The dmoz ontology is very simple in its structure, and lacks the rich semantics of ontologies developed in formal knowledge representation systems such as the Web Ontology Language (OWL). When the developers of dmoz make modeling errors, the consequences are unlikely ever to impede the advancement of science or to threaten lives. Nevertheless, the dmoz ontology stands as a stunning example of how legions of volunteers can be mobilized to generate an enormous and undeniably useful ontology. Imagine if the lessons of dmoz could be applied to SNOMED or to BiomedGT!
At the National Center for Biomedical Ontology (NCBO), we are experimenting with ways in which the biomedical community can take an active part in contributing to the construction of scalable ontologies and controlled terminologies. Our BioPortal system allows any registered user to comment on any ontology in our distributed repository, to comment on the comments left by other users, and to demonstrate how the elements of one ontology may relate to those of another. We have used this capability extensively in the engineering of the Biomedical Resource Ontology used to describe the online software and data resources developed by the National Centers for Biomedical Computing and by the recipients of Clinical and Translational Science Awards. BioPortal, at present, does not play a role in completely open ontology editing, however.
There are very legitimate concerns about how we can maintain the quality of ontologies if the development process is democratized. Organizations such as the Open Biomedical Ontologies (OBO) Foundry have been established under the assumption that there must always be central management of ontology development to ensure the quality of the content. And yet there continue to be too much data, too many medical records, and too many experiments for the ontology-development community to keep up with existing needs.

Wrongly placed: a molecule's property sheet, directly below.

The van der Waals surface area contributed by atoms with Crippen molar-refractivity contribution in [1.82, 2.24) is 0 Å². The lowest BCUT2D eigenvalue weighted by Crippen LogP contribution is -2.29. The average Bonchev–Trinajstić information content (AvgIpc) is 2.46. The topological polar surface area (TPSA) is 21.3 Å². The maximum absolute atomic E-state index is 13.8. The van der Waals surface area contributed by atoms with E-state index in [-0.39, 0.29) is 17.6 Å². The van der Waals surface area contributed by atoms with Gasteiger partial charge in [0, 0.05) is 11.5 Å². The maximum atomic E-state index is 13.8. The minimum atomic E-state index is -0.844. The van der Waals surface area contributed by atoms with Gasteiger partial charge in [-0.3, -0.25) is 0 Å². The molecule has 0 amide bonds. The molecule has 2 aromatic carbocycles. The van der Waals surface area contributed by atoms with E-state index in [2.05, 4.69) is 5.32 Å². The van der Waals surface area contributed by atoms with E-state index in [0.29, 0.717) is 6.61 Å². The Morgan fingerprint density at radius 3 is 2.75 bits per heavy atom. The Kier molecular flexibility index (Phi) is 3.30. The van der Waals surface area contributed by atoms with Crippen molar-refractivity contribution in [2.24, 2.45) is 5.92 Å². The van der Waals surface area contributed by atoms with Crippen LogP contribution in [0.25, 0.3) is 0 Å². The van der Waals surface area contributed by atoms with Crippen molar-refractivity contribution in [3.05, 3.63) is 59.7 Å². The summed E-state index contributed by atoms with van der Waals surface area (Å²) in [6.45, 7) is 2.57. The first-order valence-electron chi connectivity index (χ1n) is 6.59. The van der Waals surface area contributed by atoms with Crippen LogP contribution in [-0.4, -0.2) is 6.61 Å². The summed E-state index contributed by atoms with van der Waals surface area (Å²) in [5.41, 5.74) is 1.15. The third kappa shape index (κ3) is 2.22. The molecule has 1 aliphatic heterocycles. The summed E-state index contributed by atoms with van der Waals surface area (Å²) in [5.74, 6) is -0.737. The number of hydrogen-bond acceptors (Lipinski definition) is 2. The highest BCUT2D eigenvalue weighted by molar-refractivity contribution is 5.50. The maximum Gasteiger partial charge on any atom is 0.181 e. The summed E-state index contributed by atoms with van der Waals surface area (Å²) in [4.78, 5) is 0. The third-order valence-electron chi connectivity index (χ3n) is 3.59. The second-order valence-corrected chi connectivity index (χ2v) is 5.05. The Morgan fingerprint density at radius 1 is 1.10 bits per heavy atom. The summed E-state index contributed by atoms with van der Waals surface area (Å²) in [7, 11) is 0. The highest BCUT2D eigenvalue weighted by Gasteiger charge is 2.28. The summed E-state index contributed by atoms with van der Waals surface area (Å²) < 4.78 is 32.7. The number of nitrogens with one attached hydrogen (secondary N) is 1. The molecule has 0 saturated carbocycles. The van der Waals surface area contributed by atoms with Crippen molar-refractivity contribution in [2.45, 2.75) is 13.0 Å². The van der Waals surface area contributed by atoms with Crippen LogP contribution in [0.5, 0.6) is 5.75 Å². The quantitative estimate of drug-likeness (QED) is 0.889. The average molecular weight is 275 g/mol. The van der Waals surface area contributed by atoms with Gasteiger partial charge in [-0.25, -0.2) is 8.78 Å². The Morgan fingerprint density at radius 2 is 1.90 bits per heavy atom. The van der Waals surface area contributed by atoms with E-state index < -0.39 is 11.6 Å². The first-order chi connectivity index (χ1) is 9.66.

I don’t know whether the dmoz approach will really be practical in biomedicine, but it is clear that the ontology-development community needs at least to experiment with new methods of ontology engineering that can scale to future biomedical requirements. Surely there are ways to take advantage of the expertise distributed among all biomedical investigators in a way that will overcome many of the limitations of centralized ontology curation. Workers at NCBO are extremely excited about the possibilities that new technology might provide in enabling this more open approach to ontology engineering. Experimentation with community-based ontology development not only may accelerate the engineering of badly needed ontology content, but also can provide a laboratory for the study of new mechanisms for collaboration and interaction in biomedicine.
Mark A. Musen, MD, PhD, is Professor of Medicine (Biomedical Informatics Research) and Computer Science at Stanford University. He is Director of the Stanford Center for Biomedical Informatics Research and principal investigator of the National Center for Biomedical Ontology (NCBO).
A Note from the Managing Editor:
Thanks to all who participated in the BCR survey. Your names were entered in a drawing for an iPod shuffle which went to Alan Villalobos from DNA2.0. The survey results are helping us to plan for the future.
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Starting in our next issue, we will launch a new "Debate" column, starting with the topic selected by the survey respondents: "To Mine or Not to Mine: Are clinical data repositories useful sources of untapped discoveries awaiting data-mining algorithms or are they too noisy and messy."
Kathy Miller Managing Editor